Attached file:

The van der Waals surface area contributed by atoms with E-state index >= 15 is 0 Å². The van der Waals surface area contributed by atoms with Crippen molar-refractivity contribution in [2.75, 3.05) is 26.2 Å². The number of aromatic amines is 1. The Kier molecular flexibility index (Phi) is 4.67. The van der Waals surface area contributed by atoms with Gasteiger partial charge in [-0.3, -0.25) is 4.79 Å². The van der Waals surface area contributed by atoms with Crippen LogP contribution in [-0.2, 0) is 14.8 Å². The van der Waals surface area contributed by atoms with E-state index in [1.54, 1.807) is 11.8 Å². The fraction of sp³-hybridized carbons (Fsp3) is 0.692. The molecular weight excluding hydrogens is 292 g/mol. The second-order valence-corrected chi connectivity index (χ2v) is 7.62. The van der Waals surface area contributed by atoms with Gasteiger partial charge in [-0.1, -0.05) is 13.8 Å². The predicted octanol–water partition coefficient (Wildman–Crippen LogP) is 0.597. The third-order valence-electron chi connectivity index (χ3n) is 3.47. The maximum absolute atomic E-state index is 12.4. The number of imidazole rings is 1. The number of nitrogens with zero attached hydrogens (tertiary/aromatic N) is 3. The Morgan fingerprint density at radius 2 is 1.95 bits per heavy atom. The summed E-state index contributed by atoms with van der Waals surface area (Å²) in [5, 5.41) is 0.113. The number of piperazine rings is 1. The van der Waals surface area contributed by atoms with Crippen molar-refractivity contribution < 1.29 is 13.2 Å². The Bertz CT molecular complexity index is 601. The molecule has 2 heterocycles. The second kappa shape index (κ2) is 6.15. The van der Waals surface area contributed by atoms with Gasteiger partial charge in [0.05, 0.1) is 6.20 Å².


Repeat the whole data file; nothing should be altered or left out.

The van der Waals surface area contributed by atoms with E-state index >= 15 is 0 Å². The van der Waals surface area contributed by atoms with Crippen molar-refractivity contribution in [2.75, 3.05) is 26.2 Å². The number of aromatic amines is 1. The Kier molecular flexibility index (Phi) is 4.67. The van der Waals surface area contributed by atoms with Gasteiger partial charge in [-0.3, -0.25) is 4.79 Å². The van der Waals surface area contributed by atoms with Crippen LogP contribution in [-0.2, 0) is 14.8 Å². The van der Waals surface area contributed by atoms with E-state index in [1.54, 1.807) is 11.8 Å². The fraction of sp³-hybridized carbons (Fsp3) is 0.692. The molecular weight excluding hydrogens is 292 g/mol. The second-order valence-corrected chi connectivity index (χ2v) is 7.62. The van der Waals surface area contributed by atoms with Gasteiger partial charge in [-0.1, -0.05) is 13.8 Å². The predicted octanol–water partition coefficient (Wildman–Crippen LogP) is 0.597. The third-order valence-electron chi connectivity index (χ3n) is 3.47. The maximum absolute atomic E-state index is 12.4. The number of imidazole rings is 1. The number of nitrogens with zero attached hydrogens (tertiary/aromatic N) is 3. The Morgan fingerprint density at radius 2 is 1.95 bits per heavy atom. The summed E-state index contributed by atoms with van der Waals surface area (Å²) in [5, 5.41) is 0.113. The number of piperazine rings is 1. The van der Waals surface area contributed by atoms with Crippen molar-refractivity contribution < 1.29 is 13.2 Å². The Bertz CT molecular complexity index is 601. The molecule has 2 heterocycles. The second kappa shape index (κ2) is 6.15. The van der Waals surface area contributed by atoms with Gasteiger partial charge in [0.05, 0.1) is 6.20 Å².